NATO Warns It is Running Out of Weapons for Ukraine

( – The top military leader of NATO has warned about diminishing ammunition reserves in Europe, as significant quantities of military aid continue to be dispatched to Ukraine in its defense against the Russian invasion.

Admiral Rob Bauer, Chair of the NATO Military Committee, emphasized the need for Europe to accelerate ammunition production as the conflict enters its 20th month.

While acknowledging the provision of weapons systems and ammunition to Ukraine, Admiral Bauer highlighted that these supplies are not coming from fully stocked warehouses but from those that are either half full or less. This situation underscores the urgency for European industry to intensify production efforts if they want to continue support. Political leaders are urged to take prompt action to support these efforts, recognizing that it involves both financial backing and actions within nations to enhance military readiness and capabilities.

The NATO official pointed out that the defense budgets of nations increased in the seven years preceding the war. However, the production capacity of the defense industry did not keep pace, leading to elevated prices even before the conflict began.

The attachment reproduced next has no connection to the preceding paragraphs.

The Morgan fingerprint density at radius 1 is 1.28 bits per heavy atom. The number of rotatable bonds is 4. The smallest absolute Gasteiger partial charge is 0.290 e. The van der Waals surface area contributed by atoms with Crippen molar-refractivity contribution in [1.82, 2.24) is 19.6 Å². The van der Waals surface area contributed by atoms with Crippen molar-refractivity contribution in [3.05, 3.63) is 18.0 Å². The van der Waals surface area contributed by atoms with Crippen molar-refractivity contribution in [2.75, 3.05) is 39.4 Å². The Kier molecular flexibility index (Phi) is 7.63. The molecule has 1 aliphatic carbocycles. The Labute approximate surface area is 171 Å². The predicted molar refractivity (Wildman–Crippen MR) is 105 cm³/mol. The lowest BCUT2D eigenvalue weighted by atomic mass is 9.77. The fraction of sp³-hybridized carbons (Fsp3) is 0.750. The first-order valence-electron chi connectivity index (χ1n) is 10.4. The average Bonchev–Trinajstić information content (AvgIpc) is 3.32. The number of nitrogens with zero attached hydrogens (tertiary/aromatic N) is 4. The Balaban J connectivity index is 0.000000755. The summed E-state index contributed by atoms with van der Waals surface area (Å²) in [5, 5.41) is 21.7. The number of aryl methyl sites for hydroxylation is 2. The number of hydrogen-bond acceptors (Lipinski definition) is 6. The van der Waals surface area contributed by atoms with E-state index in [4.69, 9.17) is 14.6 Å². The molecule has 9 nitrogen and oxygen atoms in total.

The European Union, United Kingdom, and United States have all revealed plans to bolster weapons production. The EU, for instance, has allocated $2.2 billion for the joint procurement and delivery of up to an additional 1 million rounds of artillery ammunition to Ukraine by early 2024. An additional $550 million has been earmarked to urgently enhance the EU’s defense industry capacities in ammunition production.

It is noteworthy that the United States has provided an estimated $50 billion in military aid to Ukraine since the Russian invasion in February 2022, and the EU and the UK have contributed almost $30 billion, according to the Kiel Institute for the World Economy.

According to the former EU defense adviser Simona Soare, simultaneously replenishing ammunition stocks while supplying Ukraine necessitates unambiguous signals from Western political leaders. Soare stressed that the budgetary and procurement efforts made by individual and collective allies have not kept pace with the level of demand. Clear demand signals from political and military leadership are needed to engage industry collectively in a sustained, potentially longer-term effort.

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